Access to the Eucharistic Communion is premised on a prior union with Christ through the baptism and a lifetime without major faults. Those who are not baptised and those who objectively live in ways contrary to Christian morality (for example, people who are separated and living in a common law relationship with someone else) cannot receive the communion. For many this might seem obvious but in this part of the world it is not. This explains why I have made some enemies.
What must be understood is that belonging to Christianity is much more important than belonging to a tribe, clan or social group. It is the latter that must be inspired and moved to action by the spirit of the Gospel, not the other way around. Sadly, we are light years from understanding the self-evident truth that the Gospel is “in the world, but not of the world”.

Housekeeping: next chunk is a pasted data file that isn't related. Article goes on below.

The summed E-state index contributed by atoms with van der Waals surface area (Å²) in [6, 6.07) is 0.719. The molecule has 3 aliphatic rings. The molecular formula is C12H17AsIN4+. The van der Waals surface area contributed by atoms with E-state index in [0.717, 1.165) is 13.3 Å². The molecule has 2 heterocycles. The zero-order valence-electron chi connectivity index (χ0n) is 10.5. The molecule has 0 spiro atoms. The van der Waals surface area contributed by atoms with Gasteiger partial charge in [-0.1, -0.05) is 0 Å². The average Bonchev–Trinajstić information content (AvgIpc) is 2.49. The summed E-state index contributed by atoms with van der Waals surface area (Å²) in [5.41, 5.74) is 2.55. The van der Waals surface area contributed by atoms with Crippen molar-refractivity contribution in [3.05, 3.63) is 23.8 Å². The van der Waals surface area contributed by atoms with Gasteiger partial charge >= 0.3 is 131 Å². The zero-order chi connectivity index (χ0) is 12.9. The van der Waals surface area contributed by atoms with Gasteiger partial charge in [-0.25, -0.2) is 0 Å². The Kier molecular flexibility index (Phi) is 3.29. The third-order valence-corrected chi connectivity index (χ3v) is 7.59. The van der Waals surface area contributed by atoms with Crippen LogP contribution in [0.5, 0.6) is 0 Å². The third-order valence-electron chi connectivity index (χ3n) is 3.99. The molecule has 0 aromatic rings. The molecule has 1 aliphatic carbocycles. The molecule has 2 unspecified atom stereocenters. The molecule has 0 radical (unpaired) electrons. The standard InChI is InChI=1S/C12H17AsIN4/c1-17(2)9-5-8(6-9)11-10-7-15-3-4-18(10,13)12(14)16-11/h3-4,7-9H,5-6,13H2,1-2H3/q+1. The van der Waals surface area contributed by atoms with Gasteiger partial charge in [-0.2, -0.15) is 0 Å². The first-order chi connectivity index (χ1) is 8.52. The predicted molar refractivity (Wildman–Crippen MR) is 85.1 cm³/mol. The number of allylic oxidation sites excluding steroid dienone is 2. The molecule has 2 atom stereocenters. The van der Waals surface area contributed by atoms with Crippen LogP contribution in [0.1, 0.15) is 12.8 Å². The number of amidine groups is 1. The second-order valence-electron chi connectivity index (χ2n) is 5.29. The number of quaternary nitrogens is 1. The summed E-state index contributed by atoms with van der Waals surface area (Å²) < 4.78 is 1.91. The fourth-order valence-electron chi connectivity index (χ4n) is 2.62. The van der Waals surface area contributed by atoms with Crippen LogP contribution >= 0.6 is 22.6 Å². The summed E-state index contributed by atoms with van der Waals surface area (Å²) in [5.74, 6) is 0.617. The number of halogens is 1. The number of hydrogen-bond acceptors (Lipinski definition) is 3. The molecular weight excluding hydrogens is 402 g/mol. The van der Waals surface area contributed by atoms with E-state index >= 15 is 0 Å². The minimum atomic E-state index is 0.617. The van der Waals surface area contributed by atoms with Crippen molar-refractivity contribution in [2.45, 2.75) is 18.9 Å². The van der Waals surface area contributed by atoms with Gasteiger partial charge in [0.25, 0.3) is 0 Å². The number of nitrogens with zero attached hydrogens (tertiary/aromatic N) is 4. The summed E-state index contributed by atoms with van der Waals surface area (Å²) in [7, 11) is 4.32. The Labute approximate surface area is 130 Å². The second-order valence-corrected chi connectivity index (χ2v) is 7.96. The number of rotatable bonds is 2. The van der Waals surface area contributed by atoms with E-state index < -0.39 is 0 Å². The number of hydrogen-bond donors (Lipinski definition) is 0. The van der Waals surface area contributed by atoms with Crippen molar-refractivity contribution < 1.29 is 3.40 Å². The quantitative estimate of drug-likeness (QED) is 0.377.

I govern (munus regendi) in the sense that, as I said before, the Church is not a democracy where things are decided by a majority vote. The Church is instead a communion, a company led by destiny where responsibility is given hierarchically and sacramentally, not by election or popular selection. In short, after listening as it is right to all those who have something to say (and for this I have increased the opportunities people have to express their ideas and thoughts) I make the (often unpopular) decisions. Of course, I can make mistakes (I am not the Pope) and for this I ask the Lord to give me the necessary humility and courage to own up to my mistakes and ask forgiveness as well as the wisdom to start over. However, this does not mean I can delegate the responsibilities that are properly those of the ordained minister; on the contrary.